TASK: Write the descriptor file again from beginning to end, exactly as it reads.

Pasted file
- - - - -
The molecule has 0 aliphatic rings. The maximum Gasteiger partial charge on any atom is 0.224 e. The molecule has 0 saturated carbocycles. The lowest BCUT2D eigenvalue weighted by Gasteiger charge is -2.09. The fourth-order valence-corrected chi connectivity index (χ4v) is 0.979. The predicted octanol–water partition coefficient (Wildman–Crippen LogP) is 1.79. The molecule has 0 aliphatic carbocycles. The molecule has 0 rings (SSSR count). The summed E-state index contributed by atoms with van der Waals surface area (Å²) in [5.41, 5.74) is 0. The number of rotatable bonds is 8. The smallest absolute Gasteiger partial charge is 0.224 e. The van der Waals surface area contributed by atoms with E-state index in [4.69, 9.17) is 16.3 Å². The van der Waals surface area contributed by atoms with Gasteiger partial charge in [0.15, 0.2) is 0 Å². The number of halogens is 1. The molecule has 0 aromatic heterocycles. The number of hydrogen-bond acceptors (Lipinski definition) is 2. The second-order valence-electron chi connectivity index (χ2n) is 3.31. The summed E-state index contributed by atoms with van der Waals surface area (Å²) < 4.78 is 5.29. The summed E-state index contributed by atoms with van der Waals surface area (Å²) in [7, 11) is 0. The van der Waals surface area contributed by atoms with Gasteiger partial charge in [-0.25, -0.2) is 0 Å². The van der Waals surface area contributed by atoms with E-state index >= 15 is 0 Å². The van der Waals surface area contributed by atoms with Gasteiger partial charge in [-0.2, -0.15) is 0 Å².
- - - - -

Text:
The molecule has 0 aliphatic rings. The maximum Gasteiger partial charge on any atom is 0.224 e. The molecule has 0 saturated carbocycles. The lowest BCUT2D eigenvalue weighted by Gasteiger charge is -2.09. The fourth-order valence-corrected chi connectivity index (χ4v) is 0.979. The predicted octanol–water partition coefficient (Wildman–Crippen LogP) is 1.79. The molecule has 0 aliphatic carbocycles. The molecule has 0 rings (SSSR count). The summed E-state index contributed by atoms with van der Waals surface area (Å²) in [5.41, 5.74) is 0. The number of rotatable bonds is 8. The smallest absolute Gasteiger partial charge is 0.224 e. The van der Waals surface area contributed by atoms with E-state index in [4.69, 9.17) is 16.3 Å². The van der Waals surface area contributed by atoms with Gasteiger partial charge in [0.15, 0.2) is 0 Å². The number of halogens is 1. The molecule has 0 aromatic heterocycles. The number of hydrogen-bond acceptors (Lipinski definition) is 2. The second-order valence-electron chi connectivity index (χ2n) is 3.31. The summed E-state index contributed by atoms with van der Waals surface area (Å²) < 4.78 is 5.29. The summed E-state index contributed by atoms with van der Waals surface area (Å²) in [7, 11) is 0. The van der Waals surface area contributed by atoms with Gasteiger partial charge in [-0.25, -0.2) is 0 Å². The van der Waals surface area contributed by atoms with E-state index >= 15 is 0 Å². The van der Waals surface area contributed by atoms with Gasteiger partial charge in [-0.2, -0.15) is 0 Å².